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European Union Rejects ACTA by a Landslide

by Eric Sharp, published

The European Union has, by a landslide, voted to reject the Anti-Counterfeiting Trade Agreement (ACTA) Treaty:

'European Parliament lawmakers voted against the agreement by 478 to 39 with 165 abstentions, meaning the proposed law will have to be renegotiated by the European Commission, the EU's executive. European Parliament President Martin Schulz said in a statement after the vote that legislators were not against intellectual property rights but that ACTA left too much room for abuses and raised "concern about its impact on consumers' privacy and civil liberties, on innovation and the free flow of information". ACTA took four years to negotiate and has already been signed by several of the European Union's big trading partners, including the United States, Canada and Japan. Its rejection is likely to complicate free-trade talks, officials say.'

For an international treaty to work well all the major players need to be at the table. Europe just flipped the table and walked out of the room. "The Anti-Counterfeiting Trade Agreement is dead" is the buzz phrase bouncing around the blogosphere. One might think the jingle refers to the Wicked Witch of West. It may as well-- in February many tremendous protests erupted all around Europe denouncing the treaty as a wolf in sheep's clothing.

ACTA even spurred Anonymous into action, well-known now for zealously guarding the free and open Internet. In fact the EU Parliament and Polish government's websites were shut down by "denial of service attacks."

'The anti-Acta movement has also been widely adopted by members of the Anonymous activist collective, which has claimed responsibility for putting high-profile government websites out of action, including that of the Polish prime minister. Speaking at the London protest Loz Kaye, leader of the Pirate Party UK, dismissed worries that aligning closely with Anonymous - some of whose members have carried out various illegal activities online - was harmful to their cause. "What we've seen is a whole wave of people coming out on the streets right across Europe," he told the BBC.
 The Open Rights Group's Jim Killock called the agreement "undemocratic"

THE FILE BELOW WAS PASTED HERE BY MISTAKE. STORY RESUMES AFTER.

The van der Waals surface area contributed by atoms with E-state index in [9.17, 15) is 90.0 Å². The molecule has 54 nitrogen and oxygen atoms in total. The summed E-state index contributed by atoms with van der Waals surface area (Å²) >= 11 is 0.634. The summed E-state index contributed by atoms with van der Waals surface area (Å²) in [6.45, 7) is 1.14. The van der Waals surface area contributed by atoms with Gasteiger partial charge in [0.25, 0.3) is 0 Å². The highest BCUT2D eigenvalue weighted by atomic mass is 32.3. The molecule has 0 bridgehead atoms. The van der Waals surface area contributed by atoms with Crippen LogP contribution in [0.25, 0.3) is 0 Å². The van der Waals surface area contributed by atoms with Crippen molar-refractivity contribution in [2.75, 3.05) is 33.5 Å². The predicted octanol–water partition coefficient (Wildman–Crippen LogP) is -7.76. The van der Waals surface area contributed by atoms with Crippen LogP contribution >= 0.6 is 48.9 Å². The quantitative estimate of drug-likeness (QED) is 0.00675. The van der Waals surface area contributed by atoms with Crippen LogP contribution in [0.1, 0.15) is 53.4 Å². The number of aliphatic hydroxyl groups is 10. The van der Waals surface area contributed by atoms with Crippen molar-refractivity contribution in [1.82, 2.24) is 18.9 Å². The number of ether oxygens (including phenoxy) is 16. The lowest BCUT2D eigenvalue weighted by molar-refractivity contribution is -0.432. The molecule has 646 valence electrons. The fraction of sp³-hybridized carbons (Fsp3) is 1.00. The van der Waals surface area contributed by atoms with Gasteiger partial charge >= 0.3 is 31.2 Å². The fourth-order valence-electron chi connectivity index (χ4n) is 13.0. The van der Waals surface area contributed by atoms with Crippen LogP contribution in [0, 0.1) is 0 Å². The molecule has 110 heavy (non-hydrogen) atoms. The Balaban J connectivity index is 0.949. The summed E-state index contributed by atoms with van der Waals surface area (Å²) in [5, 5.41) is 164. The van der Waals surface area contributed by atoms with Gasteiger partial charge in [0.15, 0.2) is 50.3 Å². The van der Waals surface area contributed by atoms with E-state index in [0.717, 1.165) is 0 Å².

"Some people have been called extreme, but equally, Amnesty International, Médecins Sans Frontières have spoken out. Even The Economist, which is hardly radical, has described the treaty as potentially draconian.'

The detractors of ACTA claimed that while the stated purpose of the treaty is to curtail international piracy of copyrighted material, in practice it would be used to curtail speech, expression, and even net access. Proponents of the treaty cited concerns about protecting artists, musicians, and companies from having their material dredged from the deeps of Pirate Bay.

But at the end of the day, at least in Europe, in the face of mounting demonstrations across the small continent, the policy makers decided to dramatically side with the public.

For those that care about Internet Freedom this news is a ray of sunshine. Across the Atlantic Ocean, a new "Technology Revolution" manifesto was announced by Congressman Ron Paul's libertarian Campaign for Liberty just a day after Europe rejected ACTA. Perhaps this is just part of a bigger stream of events coming down the pipeline concerning net freedom. Are international treaties sparking international resistance? Perhaps the manifesto and the new Declaration of Internet Freedom are evidence of this.

While the struggle between the pro-copyright enforcement and pro-Internet Freedom camps is far from over, these events in Europe mark a decisive turn of the tide.

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